Archive for April, 2012

Neologism Wanted: What Do We Call Sites Like Failblog, Anyway?

Failblog.

Accidental Dong.

I Can Has Cheezburger?

There’s a family of website that predated (and in most ways anticipated) tumblr. They rely on a single-image post, sometimes with a short explanatory caption, that follows a general humorous theme. Most are driven by user-submitted content and update several times a day.

Is there a name for these things? Can I call them prototumblrsaurs? (Prototumblrcephalous? Prototumblrtops?)

I mostly ask because I saw something on a trip to the Badlands that made me think there might be room on the internet for one more:

What do we think? With enough of these (and enough sharp-eyed readers) could we have a “Handicapped Inaccessible” prototumblrsaurus in the making? Better to just post it straight to Failblog and forget about it? Make it as a tumblr instead?

I’m genuinely curious. My familiarity with photo-driven blogs and content is limited. I’ve been selling myself as a writer all these years, and MA101 remains stubbornly word-driven despite the upswing in visual aids.

Leave me your thoughts! And maybe a photo of a badly-placed “handicapped” sign while you’re at it?

 

Shameless Pony Filler

I debated for a while whether this one counted as a “fuzzy ponies” post or not — when you come right down to it, ponies of the My Little variety aren’t actually all that fuzzy. Fuzz doesn’t animate into nice, clean lines, I suppose.

But I figure fans of fuzzy ponies are probably also susceptible to the My Little Pony craze and I had to schedule something, since I’m actually a couple hundred miles north of here in a very flimsy canoe, paddling down a very high river. Wish me luck.

And in the meantime, trek on over to General Zoi’s art page and try out the highly addictive My Little Pony creator there. I won’t judge you.

 

2012: Year of the Forced Upgrade – Facebook Timeline, Gmail, Etc.

I’m not the biggest fan in the world of Gmail’s new look, as discussed yesterday, and I have to say I’m not in love with Facebook’s timeline either. But the internet doesn’t really need one more blog post bitching about either of those changes, and neither one actually makes that much difference in my life. So let’s not dwell on whether or why either of those two new interfaces sucks. You can get that on Reddit if you really want to (tip: you don’t).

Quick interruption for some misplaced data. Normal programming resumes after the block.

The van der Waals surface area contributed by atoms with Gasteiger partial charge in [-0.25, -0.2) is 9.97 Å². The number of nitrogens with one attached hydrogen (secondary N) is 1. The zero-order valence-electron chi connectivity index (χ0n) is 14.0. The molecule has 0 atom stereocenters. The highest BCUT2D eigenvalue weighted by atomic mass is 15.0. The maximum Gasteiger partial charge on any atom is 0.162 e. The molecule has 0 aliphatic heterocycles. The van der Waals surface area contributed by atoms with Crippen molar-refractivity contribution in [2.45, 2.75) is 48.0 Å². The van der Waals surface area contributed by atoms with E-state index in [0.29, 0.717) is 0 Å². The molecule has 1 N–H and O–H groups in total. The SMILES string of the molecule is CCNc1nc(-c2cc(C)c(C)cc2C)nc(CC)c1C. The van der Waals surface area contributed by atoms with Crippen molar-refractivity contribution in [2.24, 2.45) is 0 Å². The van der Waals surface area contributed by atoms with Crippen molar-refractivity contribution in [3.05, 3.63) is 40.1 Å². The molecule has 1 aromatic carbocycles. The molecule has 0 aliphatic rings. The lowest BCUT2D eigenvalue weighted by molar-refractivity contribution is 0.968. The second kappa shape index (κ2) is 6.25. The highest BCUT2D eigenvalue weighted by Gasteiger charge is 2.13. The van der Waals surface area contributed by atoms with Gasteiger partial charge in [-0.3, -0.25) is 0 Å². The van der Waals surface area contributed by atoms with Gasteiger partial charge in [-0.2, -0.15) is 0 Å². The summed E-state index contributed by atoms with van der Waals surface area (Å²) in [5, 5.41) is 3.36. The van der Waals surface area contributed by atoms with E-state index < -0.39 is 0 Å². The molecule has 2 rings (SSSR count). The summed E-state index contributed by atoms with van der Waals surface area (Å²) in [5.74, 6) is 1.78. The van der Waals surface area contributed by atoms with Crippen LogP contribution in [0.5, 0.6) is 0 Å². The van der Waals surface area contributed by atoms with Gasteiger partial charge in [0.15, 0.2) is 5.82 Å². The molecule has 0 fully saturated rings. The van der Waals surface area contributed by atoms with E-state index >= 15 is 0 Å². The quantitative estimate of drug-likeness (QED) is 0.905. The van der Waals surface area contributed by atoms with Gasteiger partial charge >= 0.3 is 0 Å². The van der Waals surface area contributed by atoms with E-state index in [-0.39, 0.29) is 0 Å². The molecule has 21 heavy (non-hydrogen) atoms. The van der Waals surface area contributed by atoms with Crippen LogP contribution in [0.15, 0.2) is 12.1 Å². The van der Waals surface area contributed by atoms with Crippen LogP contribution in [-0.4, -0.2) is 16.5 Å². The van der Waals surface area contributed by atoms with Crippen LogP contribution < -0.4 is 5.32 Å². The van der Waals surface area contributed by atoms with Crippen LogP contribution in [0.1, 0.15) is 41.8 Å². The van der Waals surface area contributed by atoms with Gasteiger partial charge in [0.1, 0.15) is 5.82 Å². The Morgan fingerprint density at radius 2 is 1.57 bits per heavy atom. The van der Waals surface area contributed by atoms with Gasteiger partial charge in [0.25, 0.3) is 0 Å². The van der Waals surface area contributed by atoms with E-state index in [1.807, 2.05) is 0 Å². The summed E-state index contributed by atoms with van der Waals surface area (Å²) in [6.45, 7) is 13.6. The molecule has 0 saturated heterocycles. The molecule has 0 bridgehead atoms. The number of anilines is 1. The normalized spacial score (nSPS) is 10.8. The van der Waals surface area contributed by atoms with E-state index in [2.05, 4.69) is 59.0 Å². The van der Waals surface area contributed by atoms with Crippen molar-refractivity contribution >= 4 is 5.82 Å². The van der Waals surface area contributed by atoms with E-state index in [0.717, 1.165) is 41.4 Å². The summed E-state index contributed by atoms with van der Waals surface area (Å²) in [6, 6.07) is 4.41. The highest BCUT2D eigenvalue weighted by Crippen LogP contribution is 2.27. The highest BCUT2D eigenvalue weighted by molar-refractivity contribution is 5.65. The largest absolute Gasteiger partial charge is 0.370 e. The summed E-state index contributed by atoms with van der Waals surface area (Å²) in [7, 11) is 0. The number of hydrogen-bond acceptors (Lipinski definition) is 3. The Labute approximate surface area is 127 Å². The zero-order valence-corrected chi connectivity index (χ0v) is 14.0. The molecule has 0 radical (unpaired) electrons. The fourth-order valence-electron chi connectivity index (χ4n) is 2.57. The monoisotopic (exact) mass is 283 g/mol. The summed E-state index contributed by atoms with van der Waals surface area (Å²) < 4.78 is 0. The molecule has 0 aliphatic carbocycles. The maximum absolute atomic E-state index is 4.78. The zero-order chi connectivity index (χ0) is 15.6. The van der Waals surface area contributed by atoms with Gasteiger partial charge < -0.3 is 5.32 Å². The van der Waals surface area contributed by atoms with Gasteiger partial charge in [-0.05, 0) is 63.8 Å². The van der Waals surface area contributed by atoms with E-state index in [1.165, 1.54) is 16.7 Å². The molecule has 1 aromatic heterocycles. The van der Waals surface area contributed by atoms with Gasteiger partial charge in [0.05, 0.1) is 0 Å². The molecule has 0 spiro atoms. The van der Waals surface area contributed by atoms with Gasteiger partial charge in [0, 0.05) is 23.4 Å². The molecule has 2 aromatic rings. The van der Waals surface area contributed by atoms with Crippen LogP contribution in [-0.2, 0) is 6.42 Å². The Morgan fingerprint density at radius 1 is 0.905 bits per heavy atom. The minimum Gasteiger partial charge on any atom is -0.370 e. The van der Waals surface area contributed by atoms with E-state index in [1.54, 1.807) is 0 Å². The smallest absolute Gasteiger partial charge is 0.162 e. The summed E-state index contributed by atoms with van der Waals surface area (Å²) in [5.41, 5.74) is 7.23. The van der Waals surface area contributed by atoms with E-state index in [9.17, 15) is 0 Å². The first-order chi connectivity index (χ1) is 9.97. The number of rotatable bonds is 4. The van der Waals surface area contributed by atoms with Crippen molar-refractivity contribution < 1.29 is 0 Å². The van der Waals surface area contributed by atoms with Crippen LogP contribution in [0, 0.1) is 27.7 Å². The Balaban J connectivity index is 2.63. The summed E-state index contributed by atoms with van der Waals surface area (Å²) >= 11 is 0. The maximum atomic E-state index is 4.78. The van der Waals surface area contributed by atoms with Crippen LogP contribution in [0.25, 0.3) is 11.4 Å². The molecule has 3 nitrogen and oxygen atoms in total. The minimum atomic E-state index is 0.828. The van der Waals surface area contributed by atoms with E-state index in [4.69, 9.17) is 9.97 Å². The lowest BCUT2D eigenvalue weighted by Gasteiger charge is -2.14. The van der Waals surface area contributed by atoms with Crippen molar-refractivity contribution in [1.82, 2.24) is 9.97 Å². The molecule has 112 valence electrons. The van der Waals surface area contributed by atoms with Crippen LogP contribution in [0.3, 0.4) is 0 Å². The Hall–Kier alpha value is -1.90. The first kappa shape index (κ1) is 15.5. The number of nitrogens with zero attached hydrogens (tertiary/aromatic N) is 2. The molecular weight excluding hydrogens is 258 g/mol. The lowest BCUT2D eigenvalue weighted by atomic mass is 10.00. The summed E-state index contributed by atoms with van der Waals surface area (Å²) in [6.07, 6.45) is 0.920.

Far more interesting (to me, at least) is thinking about why either company would bother. The original interfaces, after all, were both wildly successful. This was not a wheel in urgent need of reinventing — people were clearly more than content to use both Facebook and Gmail as they were.

When a company makes major changes in a popular product it’s worth thinking about why. Someone, at some level, has to have made the deicision that this change will bring in even more money. How do the changes in Facebook and Gmail do that?

Well, they don’t do it by enticing more people to join. You can like Timeline or hate it, but it’s not likely to be the thing that makes Facebook virgins decide that now, at last, is the time to get in on this thing. The product is well past the point where they need to try cosmetic changes to make people like it better. Ditto Gmail, which has made itself indispensable as basically everyone’s private e-mail client.

The websites are not forthcoming themselves. Facebook and Google both have “About” pages that will take you on very splashy video tours of the new looks, but neither one offers any thoughts on why the parent company decided you might like these features.

Much of it likely comes down to usefulness for other companies rather than usefulness for you the consumer. Timeline is vastly more integrated with third-party apps than the already-aggressive Facebook was. If you give anything permission, it will move into your Timeline forever. Good luck getting it out of there. And letting users stay indefinitely on the old interface would keep lazy curmudgeons like me from ever being able to use that new revenue-generating content, which the app manufacturers wouldn’t care for one bit.

Hence the mandatory upgrade — you might not actually be likely to ever use the fancy new super-integrated Timeline apps, but you’re more likely than if you stayed on a platform that couldn’t use them at all.

In Google’s case, the changes seem more to be the product of deliberate homogenization than anything else. The Google empire has had a lot of pet projects over the last decade, some more successful than others and each with its own vaguely Googleish graphic interface. In the last year or so Google’s been shuttering the failed ones (anybody ever write a Google Knol? I did) and bringing the winners more tightly into the fold. A unified look is part of that, so Gmail got a facelift to be more identical to Google+

The idea (and this is why you have that taskbar up at the top that takes you instantly from one Google-family platform to the next) is that you can do more and more of your web browsing without ever leaving Google’s virtual property. Think of it like WalMart, but for social networking, news articles, and LOLcats.

All of which is a bit rambling, and really comes down to one basic idea: actual user experience and satisfaction is less and less of what web design is about.

You aren’t the customer anymore. The guys making add-ons, apps, and ads are the customers. You’re just part of the product they’re being sold.

Welcome to the year of the forced upgrade.